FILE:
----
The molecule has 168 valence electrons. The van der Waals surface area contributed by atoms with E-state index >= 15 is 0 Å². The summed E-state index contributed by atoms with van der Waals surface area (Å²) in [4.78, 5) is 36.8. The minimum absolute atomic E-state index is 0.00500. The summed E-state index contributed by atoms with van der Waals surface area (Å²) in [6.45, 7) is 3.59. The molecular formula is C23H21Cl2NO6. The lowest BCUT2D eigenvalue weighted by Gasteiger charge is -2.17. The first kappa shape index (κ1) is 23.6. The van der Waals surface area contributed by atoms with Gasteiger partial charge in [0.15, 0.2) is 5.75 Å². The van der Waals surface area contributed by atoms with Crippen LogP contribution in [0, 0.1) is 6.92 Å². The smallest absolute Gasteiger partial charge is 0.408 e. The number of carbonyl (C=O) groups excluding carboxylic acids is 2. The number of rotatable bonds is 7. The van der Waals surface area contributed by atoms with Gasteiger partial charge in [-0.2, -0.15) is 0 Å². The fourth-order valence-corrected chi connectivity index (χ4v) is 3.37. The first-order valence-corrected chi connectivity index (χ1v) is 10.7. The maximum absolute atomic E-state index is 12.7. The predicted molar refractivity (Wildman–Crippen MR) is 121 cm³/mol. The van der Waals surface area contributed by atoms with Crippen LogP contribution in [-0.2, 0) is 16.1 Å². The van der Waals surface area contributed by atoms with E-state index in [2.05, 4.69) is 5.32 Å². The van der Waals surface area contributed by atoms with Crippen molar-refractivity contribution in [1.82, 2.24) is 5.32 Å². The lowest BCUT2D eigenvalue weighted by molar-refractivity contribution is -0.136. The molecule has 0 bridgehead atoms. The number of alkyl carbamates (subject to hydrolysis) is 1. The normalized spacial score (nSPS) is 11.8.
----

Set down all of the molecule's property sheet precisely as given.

The molecule has 168 valence electrons. The van der Waals surface area contributed by atoms with E-state index >= 15 is 0 Å². The summed E-state index contributed by atoms with van der Waals surface area (Å²) in [4.78, 5) is 36.8. The minimum absolute atomic E-state index is 0.00500. The summed E-state index contributed by atoms with van der Waals surface area (Å²) in [6.45, 7) is 3.59. The molecular formula is C23H21Cl2NO6. The lowest BCUT2D eigenvalue weighted by Gasteiger charge is -2.17. The first kappa shape index (κ1) is 23.6. The van der Waals surface area contributed by atoms with Gasteiger partial charge in [0.15, 0.2) is 5.75 Å². The van der Waals surface area contributed by atoms with Crippen LogP contribution in [0, 0.1) is 6.92 Å². The smallest absolute Gasteiger partial charge is 0.408 e. The number of carbonyl (C=O) groups excluding carboxylic acids is 2. The number of rotatable bonds is 7. The van der Waals surface area contributed by atoms with Gasteiger partial charge in [-0.2, -0.15) is 0 Å². The fourth-order valence-corrected chi connectivity index (χ4v) is 3.37. The first-order valence-corrected chi connectivity index (χ1v) is 10.7. The maximum absolute atomic E-state index is 12.7. The predicted molar refractivity (Wildman–Crippen MR) is 121 cm³/mol. The van der Waals surface area contributed by atoms with Crippen LogP contribution in [-0.2, 0) is 16.1 Å². The van der Waals surface area contributed by atoms with E-state index in [2.05, 4.69) is 5.32 Å². The van der Waals surface area contributed by atoms with Crippen molar-refractivity contribution in [1.82, 2.24) is 5.32 Å². The lowest BCUT2D eigenvalue weighted by molar-refractivity contribution is -0.136. The molecule has 0 bridgehead atoms. The number of alkyl carbamates (subject to hydrolysis) is 1. The normalized spacial score (nSPS) is 11.8.